In a long-awaited decision concerning the confidentiality of medical records and patient privacy, the Connecticut Supreme Court recently concluded that the physician-patient relationship establishes a duty of confidentiality to a patient in Connecticut, and that unauthorized disclosure of confidential information obtained for the purpose of treatment in the course of that relationship gives rise to a cause of action in tort, unless the disclosure is otherwise permitted by law.
In Byrne v. Avery Center for Obstetrics and Gynecology, P.C., the Court considered – for a second time – the legal implications arising from the defendant’s mailing of the plaintiff’s medical records in 2005 to a probate court in response to a subpoena without providing notice to the plaintiff, filing a motion to quash the subpoena, or appearing in court as requested under the subpoena. Previously, in 2014 the Court held that the Health Insurance Portability and Accountability Act of 1996 (HIPAA) did not preempt state law negligence claims arising from the alleged breach of confidentiality by the defendant in this case, and further that the HIPAA privacy and security standards can inform the applicable standard of care to the extent it is common practice in Connecticut for health care providers to comply with HIPAA. In that decision, the Court expressly reserved judgment as to whether Connecticut law actually recognized a negligence action arising from a health care provider’s alleged breach of its duty of confidentiality to a patient. In this case, the Court was tasked with resolving that question after a trial court subsequently granted summary judgment for the defendants on remand following the Court’s 2014 decision. In granting summary judgment, the trial court explained that no Connecticut court had previously recognized a common-law privilege for physician-patient communications, and that such a determination was better left to the Supreme and Appellate courts or the legislature.
In a unanimous opinion released January 16, 2018, the Court held that Connecticut recognizes a common-law cause of action in tort for a health care provider’s breach of its duty of confidentiality to a patient arising from the physician-patient relationship. Relying in part on its previous decision in this case, the Court determined that “federal law regarding privacy and confidentiality of medical records supports our recognition of a common-law cause of action for breach of the duty of confidentiality of medical records by a health care provider,” and that public policy favored the Court’s recognition of such a cause of action. The Court noted that “a majority of jurisdictions” that have addressed the issue “have recognized a common-law cause of action for breach of the confidentiality of medical records by health care providers.” The Court cited to cases from Massachusetts, New York, New Jersey, South Carolina, Utah, Ohio and Missouri as support for recognizing a cause of action for unauthorized disclosures of confidential medical information in the context of the physician-patient relationship, and noted that “the most common basis for recognizing such a cause of action [in decisions from other jurisdictions] is that health care providers enjoy a special fiduciary relationship with their patients.”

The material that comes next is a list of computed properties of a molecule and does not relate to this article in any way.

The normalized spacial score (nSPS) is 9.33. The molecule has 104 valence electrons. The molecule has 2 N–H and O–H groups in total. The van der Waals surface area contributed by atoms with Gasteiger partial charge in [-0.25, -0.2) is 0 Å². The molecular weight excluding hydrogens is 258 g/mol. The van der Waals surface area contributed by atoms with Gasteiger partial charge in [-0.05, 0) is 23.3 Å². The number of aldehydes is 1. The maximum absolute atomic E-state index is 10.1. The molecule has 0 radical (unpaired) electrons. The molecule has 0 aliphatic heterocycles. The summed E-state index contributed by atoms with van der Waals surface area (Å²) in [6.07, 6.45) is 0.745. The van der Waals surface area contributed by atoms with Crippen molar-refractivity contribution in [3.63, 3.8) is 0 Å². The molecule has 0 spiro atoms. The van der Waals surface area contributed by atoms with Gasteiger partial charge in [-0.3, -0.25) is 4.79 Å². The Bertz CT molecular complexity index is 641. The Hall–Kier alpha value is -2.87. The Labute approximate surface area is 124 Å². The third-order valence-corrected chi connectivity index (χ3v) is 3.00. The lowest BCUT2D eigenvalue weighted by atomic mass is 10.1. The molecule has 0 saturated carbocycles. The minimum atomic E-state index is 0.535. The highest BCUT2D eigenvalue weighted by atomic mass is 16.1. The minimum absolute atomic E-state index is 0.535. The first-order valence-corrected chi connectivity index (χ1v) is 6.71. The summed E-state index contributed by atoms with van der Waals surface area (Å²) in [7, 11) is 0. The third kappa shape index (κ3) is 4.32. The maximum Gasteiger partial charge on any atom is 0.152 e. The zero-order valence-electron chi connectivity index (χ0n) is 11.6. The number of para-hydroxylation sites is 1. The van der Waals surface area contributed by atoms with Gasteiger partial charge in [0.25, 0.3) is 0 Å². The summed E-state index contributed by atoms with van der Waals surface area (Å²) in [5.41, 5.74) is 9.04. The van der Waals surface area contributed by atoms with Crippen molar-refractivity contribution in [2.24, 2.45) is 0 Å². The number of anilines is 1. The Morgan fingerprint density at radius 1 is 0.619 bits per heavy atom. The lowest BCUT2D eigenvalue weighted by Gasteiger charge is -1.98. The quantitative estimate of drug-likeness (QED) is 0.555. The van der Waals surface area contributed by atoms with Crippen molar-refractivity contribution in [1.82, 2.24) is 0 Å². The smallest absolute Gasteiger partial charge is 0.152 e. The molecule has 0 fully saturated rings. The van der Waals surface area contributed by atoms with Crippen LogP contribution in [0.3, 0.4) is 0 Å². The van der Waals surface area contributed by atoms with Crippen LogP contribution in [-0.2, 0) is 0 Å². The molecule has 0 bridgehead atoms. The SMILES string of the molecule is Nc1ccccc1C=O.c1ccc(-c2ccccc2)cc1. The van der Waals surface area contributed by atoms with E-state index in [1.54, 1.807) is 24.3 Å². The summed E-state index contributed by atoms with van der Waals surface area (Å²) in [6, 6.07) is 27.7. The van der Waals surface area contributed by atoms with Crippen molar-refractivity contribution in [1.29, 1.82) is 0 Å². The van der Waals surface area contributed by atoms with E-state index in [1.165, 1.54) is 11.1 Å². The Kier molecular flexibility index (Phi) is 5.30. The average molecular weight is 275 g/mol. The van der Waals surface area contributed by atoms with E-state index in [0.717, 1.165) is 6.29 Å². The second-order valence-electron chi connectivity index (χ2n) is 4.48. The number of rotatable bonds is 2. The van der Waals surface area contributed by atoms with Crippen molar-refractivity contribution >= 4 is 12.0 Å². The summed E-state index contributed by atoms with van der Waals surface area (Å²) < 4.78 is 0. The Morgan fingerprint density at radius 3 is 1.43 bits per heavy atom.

The Court did review decisions from four jurisdictions that have refused to recognize a similar cause of action, but the most recent of those cases was decided in 1982, and the Court determined that “the rationale of these jurisdictions… is not persuasive in Connecticut” in part because Connecticut’s statutory privilege protecting certain communications with health care providers (C.G.S. § 52-146o) established “a broad physician-patient privilege” in the state. The Court also noted that the absence of an express remedy for violation of that statutory privilege did not bar recognition of the common-law cause of action in this case.
Interestingly, in the opinion the Court states that the duty of confidentiality recognized by the court “arises from the physician-patient relationship,” but also states that the cause of action the Court recognizes in this case is viable against “the health care provider” where an unauthorized disclosure is made of information obtained “in the course of” the physician-patient relationship. The Court describes the “dispositive issue” in part as “whether a patient has a civil remedy against a physician,” but describes its findings from other jurisdictions as concerning causes of action for breaches of confidentiality “by health care providers.” Moreover, the statutory privilege cited by the Court in support of its conclusions – C.G.S. § 52-146o – by its terms applies not only to physicians and surgeons, but also to “other licensed health care provider(s).” This framing of the Court’s holding, and varying use of the term “physician” and “health care provider,” thus appears to create some ambiguity as to whether this case opens the door to causes of action against licensed health care providers other than physicians (e.g., nurses) for unauthorized disclosures of confidential medical information not otherwise permitted by law.
Finally, after concluding that Connecticut recognizes a common-law cause of action sounding in tort for unauthorized disclosure of confidential information obtained in the course of a physician-patient relationship, the Court turned to the instant case and reversed the trial court’s granting of summary judgment for the defendant. The Court relied in part on the HIPAA privacy rule’s requirements for responding to a subpoena, noting that “the defendant’s own admissions establish that it did not comply with” those requirements, in determining that a genuine issue of material fact exists as to whether the above-recognized duty of confidentiality was violated due to “the manner in which” the defendant disclosed the plaintiff’s medical records in response to the subpoena in 2005.